I have to confess I got bogged down in the collected letters of both John Steinbeck and Jane Austen, and so decided that maybe reading other people's letters was not for me. I tried it again with the letters of Robert Louis Stevenson, but again gave up after a while.
Then, in 2015, two books got me into reading other people's mail:
The first os Letters of Note, compiled by Shaun Usher. It is an eclectic collection, and it frequently contains reproductions of the actual letters. Most of the letters are very interesting, many beautiful, but my absolute favourite is a standard form letter from a Bureau of Etiquette in China, AD 856. "I was ready to sink into the earth with shame." Indeed. Wonderfull stuff.
The second one is Simon Garfield's To the Letter, an ode to (or obituary for) the letter, which covers the history of the letter from ancient Greece to now, the history of the postal system, various famous letter writers, and some letters from Chris Barker and Bessie Moore, who wrote to each other while he was stationed in North Africa during WWII, fell in love, carried on their romance by mail, and finally got married. (Garfield has since edited a collection of their letters, My Dear Bessie.)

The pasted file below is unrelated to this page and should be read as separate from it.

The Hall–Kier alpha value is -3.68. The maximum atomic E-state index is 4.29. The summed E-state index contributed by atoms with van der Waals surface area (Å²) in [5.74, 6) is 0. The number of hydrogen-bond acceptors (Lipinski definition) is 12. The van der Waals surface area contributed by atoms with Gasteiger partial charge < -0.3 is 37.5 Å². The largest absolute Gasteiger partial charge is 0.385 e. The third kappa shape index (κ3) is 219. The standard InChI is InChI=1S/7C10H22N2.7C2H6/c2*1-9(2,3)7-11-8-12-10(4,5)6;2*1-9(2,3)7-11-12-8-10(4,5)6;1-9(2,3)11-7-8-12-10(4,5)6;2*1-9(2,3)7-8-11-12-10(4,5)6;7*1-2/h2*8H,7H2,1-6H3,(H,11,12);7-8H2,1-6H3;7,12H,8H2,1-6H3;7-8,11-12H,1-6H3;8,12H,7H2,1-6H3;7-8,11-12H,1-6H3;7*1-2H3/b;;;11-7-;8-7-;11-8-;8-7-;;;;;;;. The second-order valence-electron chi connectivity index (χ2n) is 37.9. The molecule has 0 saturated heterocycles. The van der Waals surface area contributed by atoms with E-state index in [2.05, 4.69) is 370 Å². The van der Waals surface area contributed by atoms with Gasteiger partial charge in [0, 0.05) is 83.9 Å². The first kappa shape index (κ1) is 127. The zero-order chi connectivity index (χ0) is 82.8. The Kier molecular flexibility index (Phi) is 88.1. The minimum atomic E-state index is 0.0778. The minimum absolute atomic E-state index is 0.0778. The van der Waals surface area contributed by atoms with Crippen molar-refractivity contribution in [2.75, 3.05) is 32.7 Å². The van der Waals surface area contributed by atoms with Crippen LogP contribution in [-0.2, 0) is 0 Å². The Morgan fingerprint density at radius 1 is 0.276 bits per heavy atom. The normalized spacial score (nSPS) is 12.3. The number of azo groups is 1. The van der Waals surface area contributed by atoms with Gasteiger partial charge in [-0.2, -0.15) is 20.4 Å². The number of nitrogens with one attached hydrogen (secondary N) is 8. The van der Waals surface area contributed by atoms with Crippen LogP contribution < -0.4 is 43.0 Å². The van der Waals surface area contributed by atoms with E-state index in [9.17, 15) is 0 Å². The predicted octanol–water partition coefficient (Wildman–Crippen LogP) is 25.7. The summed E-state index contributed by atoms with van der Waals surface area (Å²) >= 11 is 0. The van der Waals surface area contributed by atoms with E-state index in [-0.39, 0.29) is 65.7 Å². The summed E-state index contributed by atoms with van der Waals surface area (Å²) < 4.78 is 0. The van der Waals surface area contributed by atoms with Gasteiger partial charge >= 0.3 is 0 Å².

I heartily recommend both books, and I plan to give collected letters another go. Maybe Kurt Vonnegut or Mark Twain will be the thing. We'll see.
Whose letters do you read?